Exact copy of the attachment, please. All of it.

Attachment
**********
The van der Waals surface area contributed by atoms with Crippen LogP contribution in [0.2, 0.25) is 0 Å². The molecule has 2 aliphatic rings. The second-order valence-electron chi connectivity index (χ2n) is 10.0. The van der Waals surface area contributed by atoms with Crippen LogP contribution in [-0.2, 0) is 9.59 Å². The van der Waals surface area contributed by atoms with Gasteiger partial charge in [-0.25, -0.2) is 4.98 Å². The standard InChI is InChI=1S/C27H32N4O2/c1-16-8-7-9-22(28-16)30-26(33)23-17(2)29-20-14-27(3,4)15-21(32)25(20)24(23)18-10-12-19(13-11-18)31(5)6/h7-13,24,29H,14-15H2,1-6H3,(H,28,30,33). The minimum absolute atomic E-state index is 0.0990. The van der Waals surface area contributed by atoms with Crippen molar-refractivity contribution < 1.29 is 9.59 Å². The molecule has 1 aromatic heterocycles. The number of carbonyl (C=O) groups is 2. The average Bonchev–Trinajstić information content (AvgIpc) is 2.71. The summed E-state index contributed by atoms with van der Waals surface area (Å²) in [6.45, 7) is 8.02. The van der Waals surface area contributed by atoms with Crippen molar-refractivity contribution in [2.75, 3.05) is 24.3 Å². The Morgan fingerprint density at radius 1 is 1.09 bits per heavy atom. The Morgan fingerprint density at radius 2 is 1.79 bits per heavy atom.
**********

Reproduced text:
The van der Waals surface area contributed by atoms with Crippen LogP contribution in [0.2, 0.25) is 0 Å². The molecule has 2 aliphatic rings. The second-order valence-electron chi connectivity index (χ2n) is 10.0. The van der Waals surface area contributed by atoms with Crippen LogP contribution in [-0.2, 0) is 9.59 Å². The van der Waals surface area contributed by atoms with Gasteiger partial charge in [-0.25, -0.2) is 4.98 Å². The standard InChI is InChI=1S/C27H32N4O2/c1-16-8-7-9-22(28-16)30-26(33)23-17(2)29-20-14-27(3,4)15-21(32)25(20)24(23)18-10-12-19(13-11-18)31(5)6/h7-13,24,29H,14-15H2,1-6H3,(H,28,30,33). The minimum absolute atomic E-state index is 0.0990. The van der Waals surface area contributed by atoms with Crippen molar-refractivity contribution < 1.29 is 9.59 Å². The molecule has 1 aromatic heterocycles. The number of carbonyl (C=O) groups is 2. The average Bonchev–Trinajstić information content (AvgIpc) is 2.71. The summed E-state index contributed by atoms with van der Waals surface area (Å²) in [6.45, 7) is 8.02. The van der Waals surface area contributed by atoms with Crippen molar-refractivity contribution in [2.75, 3.05) is 24.3 Å². The Morgan fingerprint density at radius 1 is 1.09 bits per heavy atom. The Morgan fingerprint density at radius 2 is 1.79 bits per heavy atom.